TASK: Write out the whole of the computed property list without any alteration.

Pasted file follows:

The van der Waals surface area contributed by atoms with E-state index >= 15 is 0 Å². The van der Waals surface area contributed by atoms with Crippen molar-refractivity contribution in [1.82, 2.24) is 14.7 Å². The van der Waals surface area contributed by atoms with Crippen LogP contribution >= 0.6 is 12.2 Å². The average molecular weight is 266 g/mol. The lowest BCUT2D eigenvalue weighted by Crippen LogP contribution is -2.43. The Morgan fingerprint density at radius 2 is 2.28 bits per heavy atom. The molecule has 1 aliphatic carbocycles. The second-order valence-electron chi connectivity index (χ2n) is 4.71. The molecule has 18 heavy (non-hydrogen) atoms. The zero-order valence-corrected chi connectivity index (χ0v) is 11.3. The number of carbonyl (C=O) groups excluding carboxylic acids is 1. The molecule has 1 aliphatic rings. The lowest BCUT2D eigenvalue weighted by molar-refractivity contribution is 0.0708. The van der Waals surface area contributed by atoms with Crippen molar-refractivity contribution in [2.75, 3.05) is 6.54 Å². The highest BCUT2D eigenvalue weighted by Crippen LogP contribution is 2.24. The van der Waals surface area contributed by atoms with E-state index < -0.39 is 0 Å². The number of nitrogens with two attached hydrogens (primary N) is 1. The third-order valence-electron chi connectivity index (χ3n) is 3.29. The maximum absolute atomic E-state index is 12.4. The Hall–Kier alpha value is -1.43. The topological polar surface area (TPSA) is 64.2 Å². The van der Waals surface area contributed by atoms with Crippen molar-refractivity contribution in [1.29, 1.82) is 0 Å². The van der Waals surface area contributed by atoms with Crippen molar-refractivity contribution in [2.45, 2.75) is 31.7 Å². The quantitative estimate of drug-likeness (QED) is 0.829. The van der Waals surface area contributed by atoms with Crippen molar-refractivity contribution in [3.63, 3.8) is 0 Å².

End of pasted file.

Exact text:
The van der Waals surface area contributed by atoms with E-state index >= 15 is 0 Å². The van der Waals surface area contributed by atoms with Crippen molar-refractivity contribution in [1.82, 2.24) is 14.7 Å². The van der Waals surface area contributed by atoms with Crippen LogP contribution >= 0.6 is 12.2 Å². The average molecular weight is 266 g/mol. The lowest BCUT2D eigenvalue weighted by Crippen LogP contribution is -2.43. The Morgan fingerprint density at radius 2 is 2.28 bits per heavy atom. The molecule has 1 aliphatic carbocycles. The second-order valence-electron chi connectivity index (χ2n) is 4.71. The molecule has 18 heavy (non-hydrogen) atoms. The zero-order valence-corrected chi connectivity index (χ0v) is 11.3. The number of carbonyl (C=O) groups excluding carboxylic acids is 1. The molecule has 1 aliphatic rings. The lowest BCUT2D eigenvalue weighted by molar-refractivity contribution is 0.0708. The van der Waals surface area contributed by atoms with Crippen molar-refractivity contribution in [2.75, 3.05) is 6.54 Å². The highest BCUT2D eigenvalue weighted by Crippen LogP contribution is 2.24. The van der Waals surface area contributed by atoms with E-state index < -0.39 is 0 Å². The number of nitrogens with two attached hydrogens (primary N) is 1. The third-order valence-electron chi connectivity index (χ3n) is 3.29. The maximum absolute atomic E-state index is 12.4. The Hall–Kier alpha value is -1.43. The topological polar surface area (TPSA) is 64.2 Å². The van der Waals surface area contributed by atoms with Crippen molar-refractivity contribution in [1.29, 1.82) is 0 Å². The van der Waals surface area contributed by atoms with Crippen molar-refractivity contribution in [2.45, 2.75) is 31.7 Å². The quantitative estimate of drug-likeness (QED) is 0.829. The van der Waals surface area contributed by atoms with Crippen molar-refractivity contribution in [3.63, 3.8) is 0 Å².